16 people found this helpful
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SS
4.0 out of 5 starsVerified Purchase
Fatalistic Tendencies
Reviewed in the United States on March 25, 2015
I was pretty fascinated by Diaz’s work even though it was not an easy read given its extensive use of Spanish terms and unconventional style of narration. Nevertheless, the originality of the characters captivated me throughout the text. I personally am not a great fan of... See more
I was pretty fascinated by Diaz’s work even though it was not an easy read given its extensive use of Spanish terms and unconventional style of narration. Nevertheless, the originality of the characters captivated me throughout the text. I personally am not a great fan of using slang and crude language but then there is no denying that it actually made the characters look much more realistic.

The use of symbols in the story such as the faceless man or the mongoose created some level of abstraction and ambiguity, allowing the reader to make assumptions and fill in the details themselves. I also found the fatalistic tendencies of Dominicans pretty interesting such as when Oscar attempted to kill himself and then was confronted by Yunior, he attributed his suicidal attempt to fukú. An extension to this behavior can be observed in matters related to the dictatorship they lived under, where despite the ongoing repression by Trujillo, the Dominicans accepted this to be their fate and continued to be in denial that a problem even existed. This collective fatalistic behavior seems to explain why the Dominicans did not opt to stand up for their rights.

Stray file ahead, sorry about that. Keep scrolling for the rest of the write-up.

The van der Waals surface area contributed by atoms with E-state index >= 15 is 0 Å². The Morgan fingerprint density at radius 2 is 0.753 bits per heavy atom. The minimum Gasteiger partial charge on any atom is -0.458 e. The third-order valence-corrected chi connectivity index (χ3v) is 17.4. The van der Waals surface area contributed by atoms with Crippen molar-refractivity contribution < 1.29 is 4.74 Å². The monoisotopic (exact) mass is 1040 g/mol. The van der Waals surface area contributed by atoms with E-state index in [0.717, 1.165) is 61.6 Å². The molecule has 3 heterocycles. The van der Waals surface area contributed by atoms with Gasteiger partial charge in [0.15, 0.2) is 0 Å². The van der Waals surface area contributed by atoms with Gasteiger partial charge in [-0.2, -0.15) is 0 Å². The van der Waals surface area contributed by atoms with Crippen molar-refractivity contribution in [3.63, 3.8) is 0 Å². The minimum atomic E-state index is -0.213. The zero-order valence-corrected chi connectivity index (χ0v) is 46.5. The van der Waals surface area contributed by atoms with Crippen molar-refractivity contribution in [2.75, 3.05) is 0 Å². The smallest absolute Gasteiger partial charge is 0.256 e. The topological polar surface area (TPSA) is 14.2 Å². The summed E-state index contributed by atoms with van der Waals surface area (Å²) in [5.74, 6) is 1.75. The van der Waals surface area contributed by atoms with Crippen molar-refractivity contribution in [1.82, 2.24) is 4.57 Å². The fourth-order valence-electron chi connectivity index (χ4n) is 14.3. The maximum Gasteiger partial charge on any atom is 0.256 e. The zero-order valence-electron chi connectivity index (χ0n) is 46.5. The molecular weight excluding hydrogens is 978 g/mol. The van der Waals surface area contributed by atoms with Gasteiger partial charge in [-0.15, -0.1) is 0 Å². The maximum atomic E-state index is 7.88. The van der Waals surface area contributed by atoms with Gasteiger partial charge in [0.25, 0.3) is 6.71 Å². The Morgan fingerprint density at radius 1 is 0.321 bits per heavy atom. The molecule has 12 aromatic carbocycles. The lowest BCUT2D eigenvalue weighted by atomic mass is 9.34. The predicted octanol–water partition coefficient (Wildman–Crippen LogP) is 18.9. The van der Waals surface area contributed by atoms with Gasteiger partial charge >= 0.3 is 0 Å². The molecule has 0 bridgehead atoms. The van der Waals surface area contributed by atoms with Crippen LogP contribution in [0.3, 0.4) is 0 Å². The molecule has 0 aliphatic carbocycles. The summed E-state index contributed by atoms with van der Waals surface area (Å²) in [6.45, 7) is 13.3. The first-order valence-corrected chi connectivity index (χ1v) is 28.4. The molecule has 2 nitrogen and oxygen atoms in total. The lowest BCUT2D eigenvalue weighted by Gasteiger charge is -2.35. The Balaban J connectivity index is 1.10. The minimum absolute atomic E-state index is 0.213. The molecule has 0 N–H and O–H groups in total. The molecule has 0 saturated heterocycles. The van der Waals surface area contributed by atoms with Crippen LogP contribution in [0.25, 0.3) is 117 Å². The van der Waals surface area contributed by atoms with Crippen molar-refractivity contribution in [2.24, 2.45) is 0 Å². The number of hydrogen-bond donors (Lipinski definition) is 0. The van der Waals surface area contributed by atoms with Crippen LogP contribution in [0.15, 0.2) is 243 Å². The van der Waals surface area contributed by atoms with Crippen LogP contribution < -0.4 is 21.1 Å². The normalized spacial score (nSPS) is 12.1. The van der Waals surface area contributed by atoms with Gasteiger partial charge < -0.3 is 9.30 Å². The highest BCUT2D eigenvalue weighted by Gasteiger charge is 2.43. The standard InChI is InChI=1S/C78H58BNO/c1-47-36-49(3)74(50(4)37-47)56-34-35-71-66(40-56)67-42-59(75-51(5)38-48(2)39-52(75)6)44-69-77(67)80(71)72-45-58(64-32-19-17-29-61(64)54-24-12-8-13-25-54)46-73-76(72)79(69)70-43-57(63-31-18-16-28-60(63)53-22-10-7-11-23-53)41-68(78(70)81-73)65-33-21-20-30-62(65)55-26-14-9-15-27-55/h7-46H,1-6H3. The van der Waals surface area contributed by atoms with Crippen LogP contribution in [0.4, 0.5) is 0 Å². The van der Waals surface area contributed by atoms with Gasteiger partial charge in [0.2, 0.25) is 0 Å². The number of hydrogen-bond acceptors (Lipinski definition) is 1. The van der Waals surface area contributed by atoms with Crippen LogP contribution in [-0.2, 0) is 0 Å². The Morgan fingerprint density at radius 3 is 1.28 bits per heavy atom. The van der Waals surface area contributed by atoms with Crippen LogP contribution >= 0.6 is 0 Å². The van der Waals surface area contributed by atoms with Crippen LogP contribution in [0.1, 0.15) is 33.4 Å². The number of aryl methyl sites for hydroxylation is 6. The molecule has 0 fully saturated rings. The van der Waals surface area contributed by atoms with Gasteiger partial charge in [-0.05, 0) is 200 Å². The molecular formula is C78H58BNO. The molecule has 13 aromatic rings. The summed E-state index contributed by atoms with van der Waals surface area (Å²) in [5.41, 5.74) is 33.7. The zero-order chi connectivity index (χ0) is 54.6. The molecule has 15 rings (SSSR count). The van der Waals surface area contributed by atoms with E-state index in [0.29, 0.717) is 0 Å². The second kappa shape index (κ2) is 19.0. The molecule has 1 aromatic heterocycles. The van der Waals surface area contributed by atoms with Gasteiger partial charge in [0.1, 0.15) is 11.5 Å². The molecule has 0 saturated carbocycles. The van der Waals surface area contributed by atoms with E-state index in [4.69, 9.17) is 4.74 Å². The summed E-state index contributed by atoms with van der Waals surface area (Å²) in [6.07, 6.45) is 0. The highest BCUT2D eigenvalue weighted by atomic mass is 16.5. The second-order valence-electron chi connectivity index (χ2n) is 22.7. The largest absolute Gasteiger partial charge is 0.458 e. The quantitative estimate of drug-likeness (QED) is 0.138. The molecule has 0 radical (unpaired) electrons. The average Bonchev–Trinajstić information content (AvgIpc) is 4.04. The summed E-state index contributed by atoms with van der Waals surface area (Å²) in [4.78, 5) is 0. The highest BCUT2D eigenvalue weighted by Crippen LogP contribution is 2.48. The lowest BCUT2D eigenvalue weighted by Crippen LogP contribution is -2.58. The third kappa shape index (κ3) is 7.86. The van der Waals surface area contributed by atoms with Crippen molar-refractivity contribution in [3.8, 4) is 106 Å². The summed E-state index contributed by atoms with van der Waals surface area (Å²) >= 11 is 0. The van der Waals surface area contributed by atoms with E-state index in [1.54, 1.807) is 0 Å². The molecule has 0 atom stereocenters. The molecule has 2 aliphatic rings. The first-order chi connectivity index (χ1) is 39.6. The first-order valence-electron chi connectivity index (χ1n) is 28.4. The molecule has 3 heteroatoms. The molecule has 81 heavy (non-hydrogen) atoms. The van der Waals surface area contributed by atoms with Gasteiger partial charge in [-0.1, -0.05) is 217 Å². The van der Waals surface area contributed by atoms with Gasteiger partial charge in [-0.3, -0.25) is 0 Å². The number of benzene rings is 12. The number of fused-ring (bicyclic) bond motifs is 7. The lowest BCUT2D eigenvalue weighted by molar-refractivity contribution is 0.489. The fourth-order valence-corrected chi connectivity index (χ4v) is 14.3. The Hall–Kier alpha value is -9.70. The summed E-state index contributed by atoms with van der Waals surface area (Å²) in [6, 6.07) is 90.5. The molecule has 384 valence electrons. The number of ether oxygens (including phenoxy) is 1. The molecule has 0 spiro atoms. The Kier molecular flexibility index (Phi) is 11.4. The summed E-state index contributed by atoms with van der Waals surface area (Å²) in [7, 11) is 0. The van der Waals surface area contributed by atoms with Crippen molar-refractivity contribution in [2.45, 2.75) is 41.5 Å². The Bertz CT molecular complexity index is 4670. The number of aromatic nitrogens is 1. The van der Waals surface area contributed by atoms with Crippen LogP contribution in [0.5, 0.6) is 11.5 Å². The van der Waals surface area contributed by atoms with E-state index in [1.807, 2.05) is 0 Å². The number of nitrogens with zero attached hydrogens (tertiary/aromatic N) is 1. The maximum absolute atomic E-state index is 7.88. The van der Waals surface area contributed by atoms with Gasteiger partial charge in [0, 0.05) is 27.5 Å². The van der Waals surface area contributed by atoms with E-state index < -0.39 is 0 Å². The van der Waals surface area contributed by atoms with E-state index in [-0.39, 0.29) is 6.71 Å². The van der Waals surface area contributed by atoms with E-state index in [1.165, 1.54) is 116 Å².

As both, an immigrant to US and a nerdy Dominican, Oscar struggled to find acceptance in both the circles, eventually finding it in neither. In that regard, the statement, ”You really want to know what being an X-Man feels like? Just be a smart bookish boy of color in a contemporary U.S. ghetto.” clearly highlighted his crisis of identity.

Though I thoroughly enjoyed reading the book, by the end, I was left wondering if there was anything wondrous about Oscar Wao''s life.
2 people found this helpful
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Top reviews from other countries

J. Smith
2.0 out of 5 starsVerified Purchase
Poorly written female characters
Reviewed in the United Kingdom on October 26, 2019
What a disappointment after all the great reviews. Really found the way young girls are described so sexually hard to stomach. Page after page of descriptions of young teens with perfect arses and plump boobs. And even Oscar’s main motivation is trying to bed girls. I’m no...See more
What a disappointment after all the great reviews. Really found the way young girls are described so sexually hard to stomach. Page after page of descriptions of young teens with perfect arses and plump boobs. And even Oscar’s main motivation is trying to bed girls. I’m no prude and love boobs as much as the next reader, but the book falls into the classic trope of male writers who can’t write women without describing how they look naked. Even when describing female children. Try and describe any of the characters without mentioning sex or how they look, and you’ll struggle to write a paragraph. They’re all quite one dimensional. I also find books that lapse into another language faux intellectual - it doesn’t really add to the narrative but does exclude anyone without a pretty decent grasp of Spanish.
20 people found this helpful
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Paul
5.0 out of 5 starsVerified Purchase
Tremendous
Reviewed in the United Kingdom on November 4, 2018